Les Halles Cookbook by Anthony Bourdain

An undoubted education Although already the author of two well-received memoirs – Kitchen Confidential and A Cook’s Tour – as well as a couple of not so popular detective novels, it has taken American chef Anthony Bourdain a little while to embark on his own cookbook and he throws himself into the undertaking with commendable vigour.

An already hyperactive writing style doesn’t get lost anywhere along the way as he pushes, prods and sometimes seems to want to deliberately antagonise readers. Bourdain is the executive chef at New York City restaurant Les Halles, and he has decreed that this book is a “field manual to strategy and tactics”. To that end, he’s determined to treat the reader as if he or she were a rookie in his kitchen. He doesn’t mince his words as he coerces and advises, issuing warnings and occasionally yelling (in print).

Bourdain takes the solid, mainly carnivorous (don’t miss the blood and guts chapter), French principles behind Les Halles and reworks them for a private kitchen to good effect. Behind all the bluster, there’s a chef with a talent for imparting his knowledge of food to those who wish to learn. While it won’t be very useful to vegetarians (fans of Ysanne Spevack’s Fresh and Wild Cookbook avoid!), the Les Halles Cookbook is an undoubted education.

Les Halles Cookbook by Anthony Bourdain is published by Bloomsbury. Thanks to the publisher for the review copy.

Caroline

Caroline

Food writer. Broadcaster. Blogger. Author. Married to Eight Degrees Brewing. Member of the Irish Food Writers' Guild, founder of Irish Food Bloggers Association and co-author of Sláinte: The Complete Guide to Irish Craft Beer & Cider (New Island)

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4 Responses

  1. Mary says:

    Been meaning to pick this up and now I’ll make a point of it. I know AB is a fan of what most would consider “offal” but after eating some crazy concoctions from a Calabrese kitchen, where nothing goes to waste (and liking it), I’m a little more keen.Yelling in print? A good idea. I think I’ll do that on the next recipe I post my sister. If I’d only written “do not overmix” in bold caps on all those muffin recipes maybe it would get noticed. She makes the toughest muffins going, admits that she disregards the mixing instructions, and still swears that the reason they’re not “like mine” is because I leave out ingredients.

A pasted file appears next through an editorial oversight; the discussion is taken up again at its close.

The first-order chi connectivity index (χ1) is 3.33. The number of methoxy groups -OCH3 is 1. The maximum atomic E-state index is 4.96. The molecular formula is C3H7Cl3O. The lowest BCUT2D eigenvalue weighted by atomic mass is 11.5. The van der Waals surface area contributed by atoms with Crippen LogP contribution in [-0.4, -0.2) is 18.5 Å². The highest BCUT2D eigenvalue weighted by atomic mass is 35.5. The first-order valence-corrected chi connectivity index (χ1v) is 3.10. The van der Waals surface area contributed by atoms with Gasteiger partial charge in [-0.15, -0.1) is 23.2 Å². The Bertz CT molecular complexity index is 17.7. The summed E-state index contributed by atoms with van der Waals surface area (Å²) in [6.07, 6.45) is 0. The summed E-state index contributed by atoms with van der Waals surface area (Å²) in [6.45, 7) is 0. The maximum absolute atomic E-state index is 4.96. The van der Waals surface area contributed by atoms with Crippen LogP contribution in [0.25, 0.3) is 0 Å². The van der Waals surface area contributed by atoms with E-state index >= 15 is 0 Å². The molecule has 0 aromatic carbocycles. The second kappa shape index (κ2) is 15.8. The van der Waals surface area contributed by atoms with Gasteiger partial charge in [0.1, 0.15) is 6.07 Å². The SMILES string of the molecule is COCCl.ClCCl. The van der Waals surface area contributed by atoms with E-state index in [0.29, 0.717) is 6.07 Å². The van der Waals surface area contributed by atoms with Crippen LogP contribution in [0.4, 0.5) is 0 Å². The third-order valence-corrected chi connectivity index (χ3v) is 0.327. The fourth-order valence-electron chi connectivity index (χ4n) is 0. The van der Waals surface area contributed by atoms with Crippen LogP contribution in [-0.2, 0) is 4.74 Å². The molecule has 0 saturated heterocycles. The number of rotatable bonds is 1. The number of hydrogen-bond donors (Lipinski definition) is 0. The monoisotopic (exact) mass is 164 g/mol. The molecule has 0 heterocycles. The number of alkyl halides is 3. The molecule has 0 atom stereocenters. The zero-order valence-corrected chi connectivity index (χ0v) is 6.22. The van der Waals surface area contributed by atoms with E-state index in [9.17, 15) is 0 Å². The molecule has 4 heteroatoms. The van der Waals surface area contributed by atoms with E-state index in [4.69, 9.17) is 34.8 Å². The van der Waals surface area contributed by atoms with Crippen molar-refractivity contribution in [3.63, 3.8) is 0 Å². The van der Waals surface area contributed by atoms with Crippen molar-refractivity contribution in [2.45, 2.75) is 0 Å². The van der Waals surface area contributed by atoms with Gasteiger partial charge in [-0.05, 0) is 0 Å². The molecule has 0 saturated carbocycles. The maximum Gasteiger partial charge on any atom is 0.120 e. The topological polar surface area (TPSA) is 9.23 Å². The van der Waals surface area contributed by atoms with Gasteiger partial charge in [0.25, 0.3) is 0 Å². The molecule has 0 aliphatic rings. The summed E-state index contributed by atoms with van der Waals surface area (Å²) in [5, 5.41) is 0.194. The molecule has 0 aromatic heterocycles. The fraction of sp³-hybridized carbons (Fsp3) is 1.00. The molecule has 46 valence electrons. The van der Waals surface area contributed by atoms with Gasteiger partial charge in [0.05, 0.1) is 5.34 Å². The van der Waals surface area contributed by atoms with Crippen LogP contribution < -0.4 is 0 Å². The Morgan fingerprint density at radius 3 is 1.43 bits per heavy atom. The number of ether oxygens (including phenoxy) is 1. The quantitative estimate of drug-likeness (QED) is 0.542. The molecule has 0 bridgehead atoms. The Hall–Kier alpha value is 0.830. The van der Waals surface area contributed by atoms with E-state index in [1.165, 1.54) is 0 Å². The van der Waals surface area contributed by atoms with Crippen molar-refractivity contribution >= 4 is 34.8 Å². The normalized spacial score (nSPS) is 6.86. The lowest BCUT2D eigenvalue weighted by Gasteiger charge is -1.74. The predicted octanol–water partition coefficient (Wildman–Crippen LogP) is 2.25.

2. Caroline says:

    Having been brought up on liver, tongue and (my favourite) kidneys, offal holds no fears for me either and I respect AB’s attitude towards meat – ie honour the animal by eating all of it, not just what much of society considers to be the good bits. He speaks very highly of Fergus Henderson of St John in London and the author of Nose to Tail Eating. Actually, that – also – sounds like a book worth getting your hands on. Once you start, it’s very difficult to stop.

    I’ll be interested to know if the shouting in print to your sister actually works! Nothing worse than a tough muffin…

  3. Deborah says:

    Caroline – have you tried any of the recipes yet? I’ve had this book for a couple of years and I have to say that anytime I try anything, it is absolutely perfect. I am also a huge fan of Gordon Ramsey and many of their recipes (probably the french background) are virtually identical. Despite the continent difference their style is very similar too. Keep the reviews coming! Love it!

  4. Caroline says:

    I must confess that I haven’t actually, Deborah. As a matter of fact, it’s gone missing between moves so I’m hoping to rediscover it when we finally settle at the cottage and I have a chance to unpack all my books!

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